The Government noted that the tertiary education sector faced considerable challenges because of: technology changes; increasing tuition costs; a reduction in the number of domestic tertiary students over the next few years and increased competition from Asian universities.

Asian universities are growing rapidly, both in terms of size and quality, and there are now two in the QS ranking’s top 20 compared with none four years ago. These two top-20 Asian universities are based in Singapore.

The Productivity Commission published a 121-page issues paper in February, covering a large number of topics.

It noted that New Zealand has 54,471 fee-paying international tertiary students, with 24,956 of them generating fee income of $343.4 million for the universities. The remaining 29,515 overseas students are at other tertiary institutions.

As far as the universities are concerned, overseas students peaked in 2004, declined between 2005 and 2008, but have stabilised in recent years.

There are a number of reasons for this including: the growth in the number of Asian universities; Asian universities climbing the QS ranking table while New Zealand institutions struggle to hold their position; the online education model reducing the need for students to travel from one country to another and China’s college-age group declining from 137 million in 2010 to 109 million in 2020.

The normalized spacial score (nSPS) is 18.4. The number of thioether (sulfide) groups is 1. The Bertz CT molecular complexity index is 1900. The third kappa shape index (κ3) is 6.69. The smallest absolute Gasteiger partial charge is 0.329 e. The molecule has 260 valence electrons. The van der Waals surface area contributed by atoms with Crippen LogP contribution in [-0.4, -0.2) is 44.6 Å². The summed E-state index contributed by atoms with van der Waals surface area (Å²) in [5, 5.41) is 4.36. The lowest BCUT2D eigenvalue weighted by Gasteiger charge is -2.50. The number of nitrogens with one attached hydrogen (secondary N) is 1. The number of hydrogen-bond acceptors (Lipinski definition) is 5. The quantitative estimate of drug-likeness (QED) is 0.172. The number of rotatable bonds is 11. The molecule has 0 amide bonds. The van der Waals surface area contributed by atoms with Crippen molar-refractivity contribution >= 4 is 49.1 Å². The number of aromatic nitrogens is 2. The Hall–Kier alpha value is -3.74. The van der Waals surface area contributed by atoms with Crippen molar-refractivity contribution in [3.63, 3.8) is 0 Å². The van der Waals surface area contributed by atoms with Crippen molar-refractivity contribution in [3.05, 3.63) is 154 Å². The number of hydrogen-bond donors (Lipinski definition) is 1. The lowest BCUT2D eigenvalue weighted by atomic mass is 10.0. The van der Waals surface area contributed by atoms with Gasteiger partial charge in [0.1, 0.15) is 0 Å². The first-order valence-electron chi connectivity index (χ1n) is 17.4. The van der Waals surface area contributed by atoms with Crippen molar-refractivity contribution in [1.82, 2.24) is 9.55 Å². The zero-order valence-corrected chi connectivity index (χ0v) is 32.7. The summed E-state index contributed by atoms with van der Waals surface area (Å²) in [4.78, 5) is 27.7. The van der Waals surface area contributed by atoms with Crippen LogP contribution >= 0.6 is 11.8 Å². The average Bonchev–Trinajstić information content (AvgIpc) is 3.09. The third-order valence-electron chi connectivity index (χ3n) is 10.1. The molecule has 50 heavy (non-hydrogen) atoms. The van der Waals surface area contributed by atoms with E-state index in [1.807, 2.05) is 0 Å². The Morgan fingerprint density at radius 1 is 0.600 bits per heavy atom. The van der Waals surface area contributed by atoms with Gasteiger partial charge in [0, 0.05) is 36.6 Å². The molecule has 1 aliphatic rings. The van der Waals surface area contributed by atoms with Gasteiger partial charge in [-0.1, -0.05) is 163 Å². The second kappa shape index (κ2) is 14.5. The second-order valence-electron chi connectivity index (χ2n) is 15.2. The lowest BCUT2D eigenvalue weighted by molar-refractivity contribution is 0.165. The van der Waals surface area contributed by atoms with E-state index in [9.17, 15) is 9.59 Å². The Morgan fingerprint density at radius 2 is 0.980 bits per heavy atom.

Another issue raised by the Productivity Commission is whether New Zealand universities should be required to undertake research. This is an important national issue because our universities account for approximately one-third of the country’s total research.

In New Zealand, as well as Australia, universities are required to undertake research alongside teaching. In much of Africa, Asia and the United Kingdom, as well as some US states and British Columbia, there is no requirement for universities to undertake research. A 1996 study showed there was no relationship between the quality of academics’ teaching and the quality of their research. In other words, being a great teacher does not necessarily mean that an academic is also a great researcher.

The Commission asks the question: “What are the benefits and disadvantages, in terms of students’ learning outcomes, of bundling together research and teaching at universities in New Zealand?”

Hopefully, this question, and large numbers of additional questions, will be answered in the Commission’s draft November report and its final report to Government in February.

Brian Gaynor is an investment analyst and the Executive Director of Milford Asset Management.